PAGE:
High-precision drilling robot, amongst novelties at Machine-Tool Biennial

It is clear that the future of manufacturing and automation is sustained on two fundamental premises — portable machinery and cooperative robotics — , according to the Machine-Tool Biennial (BIEMH), held recently at the BEC Trade Fair Centre in Bilbao. The Industrial Systems Unit at Tecnalia demonstrated its latest technological advances at the BIEMH, including novelties related to these basic pillars — besides those of unattended machinery, advanced processes of manufacture and intelligent machine.

Portable machines are a fundamental element in the new forms of industrial production, given their ability to move from one work zone to another by themselves. In this sphere, the Industrial Systems Unit at Tecnalia demonstrated the Roptalmu portable robot at the BIEMH, a machine developed from a shared-risk venture with Airbus España and winner of the international Strategic Manufacturing Awards, in the Innovation category.

Roptalmu is a light and portable robot the function of which is to drill high-precision holes in large parts and components for the aeronautics industry. This robot is one example of the wide experience of the Unit in developing portable machines — the maximum exponent of a new paradigm in production.

This machine concept, given its characteristics, can be applied to very different sectors, such as aeronautics and shipbuilding, the construction industry or renewable energies and, in general, to all sectors which involve working with large-sized parts.

Cooperative robotics capable of interacting with persons

One of the working areas of the Unit is cooperative robotics, in which it is pioneer as regards the conception of innovative manufacturing systems involving a new generation of robots capable of carrying out tasks with persons. An example of this new robotics is the two-armed robot which introduces the basis of this future tendency, enabling, as it does, combining the typical features of a traditional robot (strength, rapidity, precision) with the intelligence and flexibility of persons.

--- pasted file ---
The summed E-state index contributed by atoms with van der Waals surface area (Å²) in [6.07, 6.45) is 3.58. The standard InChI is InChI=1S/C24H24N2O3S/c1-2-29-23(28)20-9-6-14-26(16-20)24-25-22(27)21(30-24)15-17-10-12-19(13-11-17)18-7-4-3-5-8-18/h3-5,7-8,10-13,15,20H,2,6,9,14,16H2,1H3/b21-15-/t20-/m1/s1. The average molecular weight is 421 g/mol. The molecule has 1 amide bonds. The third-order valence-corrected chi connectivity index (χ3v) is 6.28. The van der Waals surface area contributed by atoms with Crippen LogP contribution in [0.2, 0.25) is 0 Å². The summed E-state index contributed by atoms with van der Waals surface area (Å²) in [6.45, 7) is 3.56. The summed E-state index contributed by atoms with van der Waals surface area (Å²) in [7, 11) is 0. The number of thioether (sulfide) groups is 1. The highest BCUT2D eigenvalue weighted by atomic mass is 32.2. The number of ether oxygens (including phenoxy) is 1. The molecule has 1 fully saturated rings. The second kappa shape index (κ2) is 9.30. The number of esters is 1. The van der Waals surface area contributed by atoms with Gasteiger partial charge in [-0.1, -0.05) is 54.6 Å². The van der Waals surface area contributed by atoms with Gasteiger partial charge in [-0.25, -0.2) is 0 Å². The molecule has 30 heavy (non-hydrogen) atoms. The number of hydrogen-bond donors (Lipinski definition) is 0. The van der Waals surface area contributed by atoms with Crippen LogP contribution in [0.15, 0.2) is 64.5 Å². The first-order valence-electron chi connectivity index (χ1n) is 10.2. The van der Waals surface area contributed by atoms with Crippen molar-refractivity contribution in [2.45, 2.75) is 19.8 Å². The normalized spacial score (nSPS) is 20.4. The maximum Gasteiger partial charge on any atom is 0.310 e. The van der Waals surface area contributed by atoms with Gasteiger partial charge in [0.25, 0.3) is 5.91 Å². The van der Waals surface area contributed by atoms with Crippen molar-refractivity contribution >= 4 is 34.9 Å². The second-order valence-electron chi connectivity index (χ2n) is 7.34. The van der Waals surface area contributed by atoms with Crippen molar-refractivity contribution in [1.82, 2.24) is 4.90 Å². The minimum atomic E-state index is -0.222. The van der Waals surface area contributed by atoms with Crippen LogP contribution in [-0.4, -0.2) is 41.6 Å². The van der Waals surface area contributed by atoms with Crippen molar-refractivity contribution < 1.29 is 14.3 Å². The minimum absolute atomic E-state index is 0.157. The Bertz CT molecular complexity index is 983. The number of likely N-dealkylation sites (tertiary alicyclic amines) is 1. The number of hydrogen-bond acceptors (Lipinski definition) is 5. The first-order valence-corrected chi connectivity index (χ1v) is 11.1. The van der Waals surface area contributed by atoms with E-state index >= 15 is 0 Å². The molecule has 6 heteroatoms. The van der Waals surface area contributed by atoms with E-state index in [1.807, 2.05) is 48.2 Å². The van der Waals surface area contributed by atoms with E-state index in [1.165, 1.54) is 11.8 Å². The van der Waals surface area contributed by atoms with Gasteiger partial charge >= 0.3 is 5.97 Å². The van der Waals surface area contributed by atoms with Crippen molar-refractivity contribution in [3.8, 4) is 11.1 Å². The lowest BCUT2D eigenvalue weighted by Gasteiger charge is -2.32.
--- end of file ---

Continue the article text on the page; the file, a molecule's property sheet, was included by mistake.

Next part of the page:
This type of robotics is characterised by the operation of the robot in situations shared with persons in a reliable and safe manner. This tendency anticipates the coordinated use of articulated arms, with different sensors, largely based on artificial vision which gives it great capacity for movement in different situations and environments. It is able to adapt to changing conditions and interact with persons and other machines. Cooperative robotics also enables the reduction of workplace risks, because the robot can take on unhealthy and dangerous tasks with great precision.

3D vision system

As regards novelties presented in other spheres, notable amongst unattended/unmanned machinery was a robot that undertook advanced tasks in handling parts — afterwards, machine tools are fed with such parts — . This type of robot enables the total automation of production, as it can carry out tasks, substituting other traditional elements like conveyor belts, or elements carried out by intermediate operations, such as burring or inspection.

To carry out this task, the robot incorporates advanced sensors; concretely, it has a 3D vision system that enables the recognition of different parts laid out in a disordered manner for feeding a machine. This concept, known as unattended/unmanned machinery, represents a more flexible mode of manufacture and with a capacity to adapt to the changing needs of production.

The Industrial Systems Unit at Tecnalia has also developed advanced manufacturing processes, enabling the industry to manufacture high-performance functional products that are ecoefficient and safe. In this field, various materials machined with high-pressure jets of water with abrasive were demonstrated at the BIEMH, as well as a part which was welded using the innovative friction stir welding (FSW) technique, and also the employed angle tool (patent pending), and finally, a part made using incremental axisymmetric shaping.

As regards the sphere of intelligent machinery, examples of the Unit’s skills in equipping manufacturing systems with intelligence were put on display. These involved services that enable machines to be sensitive to their surroundings, have decision-making capacity, adapt to changing conditions and help in complex tasks.

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